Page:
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Saturday, November 21, 2009

Looking for answers: The Toronto Argonauts; a team in disarray

Jamal Robertson, Willie Pile, Rob Murphy, Dominique Dorsey, Adriano Belli; just some of the big names on Toronto’s roster.

Jonathan Brown, Zeke Moreno, Justin Medlock, Dominic Picard, P.K. Sam; the list goes on.

How does a team packed with this type of talent end up with the worst record in the CFL? The answer is a simple one: Head Coach Bart Andrus.

Of course, it’s too easy to just point the finger at Andrus as the majority of people have. It’s only fair to delve a little deeper into this issue and look at exactly how Andrus is to blame for the mess the Double-Blue currently find themselves in.

The Arland Bruce III saga

The loss of Arland Bruce III for Toronto cannot be underestimated. Without one of the league’s best playmakers, the Argonauts struggled to move the ball all season, no matter who has been behind centre. Meanwhile in Hamilton, Bruce had yet another 1,000-yard receiving season as Hamilton made the playoffs for the first time in five years.

In some respects, Andrus had no choice but to get rid of his disgruntled receiver. Bruce’s behaviour became more and more detrimental to the team with every passing day. Benched for disciplinary reasons, publicly criticising his head coach and starting quarterback, told to stay away from the team and so on.

However, if you look at this objectively, if Bruce was that much of a cancer, why had he managed to ‘survive’ the previous five years in Toronto? This is not to say that there hadn’t been the odd problem with the enigmatic wide receiver previously, but nothing to this extent.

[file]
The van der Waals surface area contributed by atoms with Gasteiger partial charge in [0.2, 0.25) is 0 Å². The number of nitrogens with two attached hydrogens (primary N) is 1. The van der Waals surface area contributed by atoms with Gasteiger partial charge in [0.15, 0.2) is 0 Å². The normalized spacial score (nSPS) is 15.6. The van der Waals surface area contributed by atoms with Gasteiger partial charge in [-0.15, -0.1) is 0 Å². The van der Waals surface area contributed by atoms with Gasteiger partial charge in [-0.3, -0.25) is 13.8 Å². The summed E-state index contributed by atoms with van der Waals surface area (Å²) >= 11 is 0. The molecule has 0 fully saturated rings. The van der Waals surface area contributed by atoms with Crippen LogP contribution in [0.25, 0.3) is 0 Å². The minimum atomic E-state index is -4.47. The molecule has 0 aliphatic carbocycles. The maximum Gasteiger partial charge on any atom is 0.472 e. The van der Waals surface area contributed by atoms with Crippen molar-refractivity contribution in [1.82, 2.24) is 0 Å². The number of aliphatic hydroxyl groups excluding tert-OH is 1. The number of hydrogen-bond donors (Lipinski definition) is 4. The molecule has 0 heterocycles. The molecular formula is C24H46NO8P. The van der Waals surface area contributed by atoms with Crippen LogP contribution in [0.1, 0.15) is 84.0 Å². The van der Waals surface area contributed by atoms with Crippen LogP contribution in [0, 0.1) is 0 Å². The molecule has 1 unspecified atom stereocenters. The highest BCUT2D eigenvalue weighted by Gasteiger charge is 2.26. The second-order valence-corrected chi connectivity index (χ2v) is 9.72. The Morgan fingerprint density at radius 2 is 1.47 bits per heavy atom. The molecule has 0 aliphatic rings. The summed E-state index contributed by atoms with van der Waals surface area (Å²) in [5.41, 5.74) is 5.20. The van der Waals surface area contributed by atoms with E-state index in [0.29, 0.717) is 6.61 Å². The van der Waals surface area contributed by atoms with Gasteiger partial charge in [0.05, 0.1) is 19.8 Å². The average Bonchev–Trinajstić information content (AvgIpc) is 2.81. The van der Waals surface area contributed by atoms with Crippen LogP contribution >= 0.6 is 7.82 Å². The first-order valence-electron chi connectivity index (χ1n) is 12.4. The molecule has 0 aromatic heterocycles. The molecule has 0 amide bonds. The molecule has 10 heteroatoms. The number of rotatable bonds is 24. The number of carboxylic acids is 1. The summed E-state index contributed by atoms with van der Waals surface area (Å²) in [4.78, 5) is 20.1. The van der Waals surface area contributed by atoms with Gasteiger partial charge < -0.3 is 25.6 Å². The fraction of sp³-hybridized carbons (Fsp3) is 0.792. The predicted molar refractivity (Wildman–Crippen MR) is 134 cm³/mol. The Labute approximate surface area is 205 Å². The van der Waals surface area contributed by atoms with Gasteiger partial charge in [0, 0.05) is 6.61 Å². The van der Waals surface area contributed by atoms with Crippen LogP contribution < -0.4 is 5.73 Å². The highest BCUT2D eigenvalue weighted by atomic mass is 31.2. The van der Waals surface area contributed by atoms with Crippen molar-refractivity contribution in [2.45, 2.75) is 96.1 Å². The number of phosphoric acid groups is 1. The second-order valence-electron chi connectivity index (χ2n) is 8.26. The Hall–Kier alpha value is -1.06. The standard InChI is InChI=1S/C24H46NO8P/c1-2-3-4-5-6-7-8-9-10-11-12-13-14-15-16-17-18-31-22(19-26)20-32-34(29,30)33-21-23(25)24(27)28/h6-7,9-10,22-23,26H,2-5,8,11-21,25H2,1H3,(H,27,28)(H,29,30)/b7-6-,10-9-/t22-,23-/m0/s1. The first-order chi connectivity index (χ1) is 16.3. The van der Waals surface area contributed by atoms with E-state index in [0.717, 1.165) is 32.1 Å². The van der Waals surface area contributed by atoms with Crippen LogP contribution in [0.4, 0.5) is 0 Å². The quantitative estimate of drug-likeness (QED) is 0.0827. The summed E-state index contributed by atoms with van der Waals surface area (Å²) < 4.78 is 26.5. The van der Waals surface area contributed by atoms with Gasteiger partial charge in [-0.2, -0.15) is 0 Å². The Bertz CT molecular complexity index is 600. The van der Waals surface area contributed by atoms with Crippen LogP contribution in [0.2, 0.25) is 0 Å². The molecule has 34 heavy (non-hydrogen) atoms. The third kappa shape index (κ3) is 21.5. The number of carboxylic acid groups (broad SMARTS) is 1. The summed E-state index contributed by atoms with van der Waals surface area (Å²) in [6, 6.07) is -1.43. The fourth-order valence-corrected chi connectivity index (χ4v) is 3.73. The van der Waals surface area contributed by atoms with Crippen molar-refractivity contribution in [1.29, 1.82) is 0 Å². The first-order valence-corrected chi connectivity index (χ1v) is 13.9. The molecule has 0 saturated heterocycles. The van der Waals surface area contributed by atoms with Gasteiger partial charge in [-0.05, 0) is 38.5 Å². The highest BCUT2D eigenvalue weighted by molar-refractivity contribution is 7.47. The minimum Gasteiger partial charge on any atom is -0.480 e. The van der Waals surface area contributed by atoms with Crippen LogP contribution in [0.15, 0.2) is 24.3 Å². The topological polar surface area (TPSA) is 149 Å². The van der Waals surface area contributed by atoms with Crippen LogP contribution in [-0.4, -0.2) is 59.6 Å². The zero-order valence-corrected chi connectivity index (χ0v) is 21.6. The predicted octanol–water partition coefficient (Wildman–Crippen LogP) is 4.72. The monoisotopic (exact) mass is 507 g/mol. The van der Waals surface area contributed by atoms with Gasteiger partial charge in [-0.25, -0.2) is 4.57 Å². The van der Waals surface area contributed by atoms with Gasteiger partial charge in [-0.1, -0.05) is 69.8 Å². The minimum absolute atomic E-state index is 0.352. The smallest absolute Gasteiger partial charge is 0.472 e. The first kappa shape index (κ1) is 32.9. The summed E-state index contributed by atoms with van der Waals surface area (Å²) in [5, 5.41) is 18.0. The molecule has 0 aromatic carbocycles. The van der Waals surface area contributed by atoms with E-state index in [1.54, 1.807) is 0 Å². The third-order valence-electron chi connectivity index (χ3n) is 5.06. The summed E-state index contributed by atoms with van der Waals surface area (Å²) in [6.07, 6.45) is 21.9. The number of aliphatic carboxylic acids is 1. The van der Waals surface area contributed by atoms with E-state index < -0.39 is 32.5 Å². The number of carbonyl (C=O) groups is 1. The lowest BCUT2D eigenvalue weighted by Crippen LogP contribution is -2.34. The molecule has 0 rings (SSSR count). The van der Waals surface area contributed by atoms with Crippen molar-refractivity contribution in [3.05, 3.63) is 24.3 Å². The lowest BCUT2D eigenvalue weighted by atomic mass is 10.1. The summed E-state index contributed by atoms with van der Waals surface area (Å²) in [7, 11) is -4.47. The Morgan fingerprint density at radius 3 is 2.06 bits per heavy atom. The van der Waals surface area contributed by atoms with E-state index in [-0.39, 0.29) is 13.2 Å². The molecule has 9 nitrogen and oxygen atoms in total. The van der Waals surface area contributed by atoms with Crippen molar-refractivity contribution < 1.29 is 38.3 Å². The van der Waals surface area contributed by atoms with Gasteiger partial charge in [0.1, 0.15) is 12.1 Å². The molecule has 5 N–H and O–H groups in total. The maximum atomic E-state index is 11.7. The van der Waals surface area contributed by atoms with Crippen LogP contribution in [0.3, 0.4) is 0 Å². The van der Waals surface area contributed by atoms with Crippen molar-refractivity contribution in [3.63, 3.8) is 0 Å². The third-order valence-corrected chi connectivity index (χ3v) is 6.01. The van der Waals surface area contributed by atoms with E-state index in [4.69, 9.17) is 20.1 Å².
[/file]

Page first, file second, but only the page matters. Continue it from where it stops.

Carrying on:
Bruce, a popular person in the Argonauts locker-room, alluded to the fact that other players have also expressed problems with the way Andrus runs the ship. Until recently, no one else had stepped forward to rip the head mans coaching style, but you only have to look at the product on the field to come to your own conclusions on this issue.

Bart Andrus: the offensive ‘genius’

Handicapped by the loss of their number one wide receiver, Toronto struggled through the air all year, ranking second last, just ahead of Winnipeg. Overall, the team averaged under 300-yards a game (last in the league), unforgivable in a league which is renowned for it’s explosive offensive football.

When you consider that Bart Andrus was brought in for his offensive mind, this is very worrying. For anyone saying that he is limited by the talent-level on offence, this is once more another reason why the Argonauts should have tried harder to resolve the Bruce issue.

Another baffling and frustrating issue was Andrus’s stubborn refusal to use the running game more. Robertson has proved to be one of the more effective rushers in the league and can be very productive, when given the opportunity.

I appreciate that the CFL is a passing league, but if the team is not moving the ball consistently through the air and has a runner capable of churning out the yards, give him the rock.

The Starting Quarterback

Talking of the CFL being a passing league, the quarterback situation was a nightmare throughout 2009. After Bruce was traded away to the Hamilton Tiger-Cats, the team only managed to win one more game in the rest of the season.